Cambridge Dictionaries online Cambridge Dictionaries online

The most popular online dictionary and thesaurus for learners of English

Chinese (Traditional) translation of “principle”

See all translations

principle

noun (BASIC IDEA)
基本思想
 
 
/ˈprɪnt.sɪ.pl̩/
[C] a basic idea or rule that explains or controls how something happens or works
原理;原則
the principles of the criminal justice system
刑事審判制度的原則
The country is run on socialist principles.
這個國家推行社會主義制度。
The machine works according to the principle of electromagnetic conduction.
這台機器根據電磁傳導原理運行。
The organization works on the principle that all members have the same rights.
該組織運作的原則是所有的成員都享有同等的權利。
→  See also first principles Ideas, concepts and theories
in principle If you agree with or believe something in principle, you agree with the idea in general, although you might not support it in reality or in every situation
原則上,大體上,基本上
In principle I agree with the idea, but in practice it's not always possible.
我大致贊成這個想法,但實際上這並非總是可行。
They have approved the changes in principle.
他們基本上批准了這些變革。
General
Translations of “principle”
in Korean 원칙…
in Arabic مَبْدَأ…
in French principe…
in Italian principio…
in Russian принцип, правило…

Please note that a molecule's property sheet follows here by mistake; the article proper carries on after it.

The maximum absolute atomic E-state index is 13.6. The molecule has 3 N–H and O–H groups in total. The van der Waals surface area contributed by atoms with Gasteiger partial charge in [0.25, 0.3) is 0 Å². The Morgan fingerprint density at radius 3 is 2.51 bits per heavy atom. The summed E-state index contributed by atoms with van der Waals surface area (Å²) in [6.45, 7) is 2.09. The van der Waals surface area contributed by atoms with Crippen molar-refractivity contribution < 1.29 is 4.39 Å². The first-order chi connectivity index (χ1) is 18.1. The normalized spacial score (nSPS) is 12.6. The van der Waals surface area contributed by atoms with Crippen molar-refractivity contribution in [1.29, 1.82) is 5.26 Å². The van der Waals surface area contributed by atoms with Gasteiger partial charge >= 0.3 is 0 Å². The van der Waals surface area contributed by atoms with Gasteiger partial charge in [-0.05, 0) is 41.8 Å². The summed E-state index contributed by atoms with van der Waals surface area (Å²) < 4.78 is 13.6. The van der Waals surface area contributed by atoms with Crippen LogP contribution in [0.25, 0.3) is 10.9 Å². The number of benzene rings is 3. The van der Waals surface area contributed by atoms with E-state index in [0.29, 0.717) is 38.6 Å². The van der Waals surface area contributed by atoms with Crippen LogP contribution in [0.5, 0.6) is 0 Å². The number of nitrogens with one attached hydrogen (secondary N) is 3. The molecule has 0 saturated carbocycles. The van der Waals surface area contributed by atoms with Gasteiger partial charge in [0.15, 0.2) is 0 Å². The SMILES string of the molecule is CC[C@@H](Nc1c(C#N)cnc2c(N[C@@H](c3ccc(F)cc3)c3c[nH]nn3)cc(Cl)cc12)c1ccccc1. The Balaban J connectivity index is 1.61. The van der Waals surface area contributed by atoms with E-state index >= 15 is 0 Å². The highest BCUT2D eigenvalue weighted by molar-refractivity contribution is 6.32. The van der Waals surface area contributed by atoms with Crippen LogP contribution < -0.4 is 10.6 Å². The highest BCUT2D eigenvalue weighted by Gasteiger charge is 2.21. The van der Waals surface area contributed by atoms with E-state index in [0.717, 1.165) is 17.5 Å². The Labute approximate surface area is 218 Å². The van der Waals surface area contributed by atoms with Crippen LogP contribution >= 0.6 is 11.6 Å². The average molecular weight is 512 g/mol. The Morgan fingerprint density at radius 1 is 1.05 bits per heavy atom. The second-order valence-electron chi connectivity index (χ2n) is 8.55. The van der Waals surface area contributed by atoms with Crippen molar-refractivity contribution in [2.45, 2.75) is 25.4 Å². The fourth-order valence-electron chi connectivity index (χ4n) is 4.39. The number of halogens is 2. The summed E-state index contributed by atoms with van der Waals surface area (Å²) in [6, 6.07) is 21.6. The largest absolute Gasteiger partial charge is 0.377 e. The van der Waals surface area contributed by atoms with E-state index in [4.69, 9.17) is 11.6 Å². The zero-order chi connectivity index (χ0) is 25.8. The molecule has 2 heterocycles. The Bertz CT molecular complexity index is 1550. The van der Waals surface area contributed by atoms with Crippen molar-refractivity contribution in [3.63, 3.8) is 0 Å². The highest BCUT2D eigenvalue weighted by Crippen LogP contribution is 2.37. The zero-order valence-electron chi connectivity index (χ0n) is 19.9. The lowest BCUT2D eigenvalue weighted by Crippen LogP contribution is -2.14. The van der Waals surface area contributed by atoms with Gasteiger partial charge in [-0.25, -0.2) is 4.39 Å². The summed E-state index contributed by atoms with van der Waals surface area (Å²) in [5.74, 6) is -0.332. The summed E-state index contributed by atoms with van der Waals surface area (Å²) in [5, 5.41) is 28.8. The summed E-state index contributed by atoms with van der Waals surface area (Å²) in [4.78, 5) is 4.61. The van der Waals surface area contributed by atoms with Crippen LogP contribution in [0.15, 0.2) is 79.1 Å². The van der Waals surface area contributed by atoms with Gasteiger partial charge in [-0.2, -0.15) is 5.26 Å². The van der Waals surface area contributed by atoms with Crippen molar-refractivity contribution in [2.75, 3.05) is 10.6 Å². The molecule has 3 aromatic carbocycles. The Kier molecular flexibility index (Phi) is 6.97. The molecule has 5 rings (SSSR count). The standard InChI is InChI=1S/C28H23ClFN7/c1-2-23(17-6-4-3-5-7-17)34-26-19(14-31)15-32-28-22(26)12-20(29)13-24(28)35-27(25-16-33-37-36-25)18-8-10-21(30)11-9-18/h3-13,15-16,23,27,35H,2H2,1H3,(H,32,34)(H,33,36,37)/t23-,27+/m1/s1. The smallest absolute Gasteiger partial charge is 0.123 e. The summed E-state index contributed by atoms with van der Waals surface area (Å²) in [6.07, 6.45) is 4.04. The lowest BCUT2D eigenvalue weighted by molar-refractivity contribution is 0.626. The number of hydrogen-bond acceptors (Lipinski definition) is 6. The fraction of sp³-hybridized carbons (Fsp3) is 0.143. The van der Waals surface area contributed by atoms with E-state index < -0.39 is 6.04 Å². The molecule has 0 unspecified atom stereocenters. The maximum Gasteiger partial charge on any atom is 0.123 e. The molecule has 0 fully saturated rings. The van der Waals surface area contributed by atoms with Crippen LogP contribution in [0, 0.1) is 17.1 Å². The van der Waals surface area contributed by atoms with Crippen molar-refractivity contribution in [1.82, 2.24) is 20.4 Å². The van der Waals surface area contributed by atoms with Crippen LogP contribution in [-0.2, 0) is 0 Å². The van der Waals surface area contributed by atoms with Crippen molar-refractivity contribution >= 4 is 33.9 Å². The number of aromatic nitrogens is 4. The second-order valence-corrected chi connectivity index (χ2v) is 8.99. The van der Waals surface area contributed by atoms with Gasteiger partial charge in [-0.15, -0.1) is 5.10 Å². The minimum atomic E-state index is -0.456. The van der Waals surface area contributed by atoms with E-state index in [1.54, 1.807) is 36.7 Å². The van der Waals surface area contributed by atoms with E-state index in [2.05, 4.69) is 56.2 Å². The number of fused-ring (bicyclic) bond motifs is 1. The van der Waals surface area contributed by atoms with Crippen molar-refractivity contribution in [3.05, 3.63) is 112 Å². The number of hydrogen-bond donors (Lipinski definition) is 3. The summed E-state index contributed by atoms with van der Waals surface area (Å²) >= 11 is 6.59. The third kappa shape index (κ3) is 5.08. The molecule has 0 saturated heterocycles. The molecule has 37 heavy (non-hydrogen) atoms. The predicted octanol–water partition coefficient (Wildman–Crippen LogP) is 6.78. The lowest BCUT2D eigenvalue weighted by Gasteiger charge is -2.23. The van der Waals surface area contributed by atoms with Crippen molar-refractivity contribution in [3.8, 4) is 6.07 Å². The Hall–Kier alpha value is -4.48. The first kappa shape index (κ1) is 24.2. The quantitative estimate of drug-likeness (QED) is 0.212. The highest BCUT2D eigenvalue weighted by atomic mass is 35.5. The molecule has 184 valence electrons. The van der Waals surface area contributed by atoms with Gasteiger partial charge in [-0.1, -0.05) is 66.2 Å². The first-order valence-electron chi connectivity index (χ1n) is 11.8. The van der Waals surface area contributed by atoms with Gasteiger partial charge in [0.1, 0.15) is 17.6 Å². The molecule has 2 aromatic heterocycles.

in Turkish ilke, prensip, genel kural ve uygulamalar…
in Polish zasada, zasady…
in Spanish principio…
in Portuguese princípio…
in German das Gesetz, die Grundregel…
in Catalan principi…
in Japanese 道義, 主義, 信条…
in Chinese (Simplified) 基本思想, 原理, 原则…
(Definition of principle noun (BASIC IDEA) from the Cambridge English-Chinese (Traditional) Dictionary © Cambridge University Press)
Add Cambridge dictionaries to your browser to your website

Definitions of “principle” in other dictionaries

Word of the Day

exercise

physical activity that you do to make your body strong and healthy

Word of the Day

Byronic, Orwellian and Darwinian: adjectives from names.

by Liz Walter,
April 15, 2015
Becoming an adjective is a strange kind of memorial, but it is often a sign of a person having had real influence on the world. Science is full of examples, from Hippocrates, the Greek medic born around 460 BC, who gave his name to the Hippocratic Oath still used by doctors today,

Read More 

bio-inspiration noun

April 13, 2015
the adoption of patterns and structures found in nature for the purposes of engineering, manufacturing, science, etc. The MIT researchers actually aren’t the only robotics team to turn to cheetahs for bio-inspiration.

Read More